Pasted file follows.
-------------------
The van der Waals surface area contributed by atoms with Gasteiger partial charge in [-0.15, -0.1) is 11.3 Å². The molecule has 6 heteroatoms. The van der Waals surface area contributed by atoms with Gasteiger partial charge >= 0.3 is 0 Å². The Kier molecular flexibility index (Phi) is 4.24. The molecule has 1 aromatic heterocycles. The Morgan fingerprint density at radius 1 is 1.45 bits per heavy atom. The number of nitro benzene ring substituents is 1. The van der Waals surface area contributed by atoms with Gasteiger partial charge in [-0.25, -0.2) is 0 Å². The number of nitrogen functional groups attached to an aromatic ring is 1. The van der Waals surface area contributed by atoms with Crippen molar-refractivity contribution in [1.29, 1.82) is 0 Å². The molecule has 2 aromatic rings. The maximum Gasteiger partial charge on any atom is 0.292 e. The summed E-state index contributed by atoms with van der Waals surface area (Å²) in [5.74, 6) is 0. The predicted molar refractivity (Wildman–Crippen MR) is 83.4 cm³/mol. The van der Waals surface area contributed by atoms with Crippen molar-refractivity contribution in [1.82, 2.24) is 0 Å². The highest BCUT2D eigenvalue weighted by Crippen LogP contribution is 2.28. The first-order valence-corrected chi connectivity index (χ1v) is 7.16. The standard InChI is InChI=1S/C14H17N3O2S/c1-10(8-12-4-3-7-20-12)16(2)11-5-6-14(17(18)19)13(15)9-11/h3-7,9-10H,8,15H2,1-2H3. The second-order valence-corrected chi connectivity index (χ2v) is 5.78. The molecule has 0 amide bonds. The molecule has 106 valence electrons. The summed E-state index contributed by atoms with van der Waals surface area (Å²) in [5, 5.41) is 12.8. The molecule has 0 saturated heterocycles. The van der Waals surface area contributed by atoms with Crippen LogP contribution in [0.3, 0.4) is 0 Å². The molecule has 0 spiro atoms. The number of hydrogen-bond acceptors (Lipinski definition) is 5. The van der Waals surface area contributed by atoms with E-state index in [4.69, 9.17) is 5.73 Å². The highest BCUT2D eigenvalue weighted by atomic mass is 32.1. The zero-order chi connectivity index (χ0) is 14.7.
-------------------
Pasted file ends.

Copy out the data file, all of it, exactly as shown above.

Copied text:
The van der Waals surface area contributed by atoms with Gasteiger partial charge in [-0.15, -0.1) is 11.3 Å². The molecule has 6 heteroatoms. The van der Waals surface area contributed by atoms with Gasteiger partial charge >= 0.3 is 0 Å². The Kier molecular flexibility index (Phi) is 4.24. The molecule has 1 aromatic heterocycles. The Morgan fingerprint density at radius 1 is 1.45 bits per heavy atom. The number of nitro benzene ring substituents is 1. The van der Waals surface area contributed by atoms with Gasteiger partial charge in [-0.25, -0.2) is 0 Å². The number of nitrogen functional groups attached to an aromatic ring is 1. The van der Waals surface area contributed by atoms with Crippen molar-refractivity contribution in [1.29, 1.82) is 0 Å². The molecule has 2 aromatic rings. The maximum Gasteiger partial charge on any atom is 0.292 e. The summed E-state index contributed by atoms with van der Waals surface area (Å²) in [5.74, 6) is 0. The predicted molar refractivity (Wildman–Crippen MR) is 83.4 cm³/mol. The van der Waals surface area contributed by atoms with Crippen molar-refractivity contribution in [1.82, 2.24) is 0 Å². The highest BCUT2D eigenvalue weighted by Crippen LogP contribution is 2.28. The first-order valence-corrected chi connectivity index (χ1v) is 7.16. The standard InChI is InChI=1S/C14H17N3O2S/c1-10(8-12-4-3-7-20-12)16(2)11-5-6-14(17(18)19)13(15)9-11/h3-7,9-10H,8,15H2,1-2H3. The second-order valence-corrected chi connectivity index (χ2v) is 5.78. The molecule has 0 amide bonds. The molecule has 106 valence electrons. The summed E-state index contributed by atoms with van der Waals surface area (Å²) in [5, 5.41) is 12.8. The molecule has 0 saturated heterocycles. The van der Waals surface area contributed by atoms with Crippen LogP contribution in [0.3, 0.4) is 0 Å². The molecule has 0 spiro atoms. The number of hydrogen-bond acceptors (Lipinski definition) is 5. The van der Waals surface area contributed by atoms with E-state index in [4.69, 9.17) is 5.73 Å². The highest BCUT2D eigenvalue weighted by atomic mass is 32.1. The zero-order chi connectivity index (χ0) is 14.7.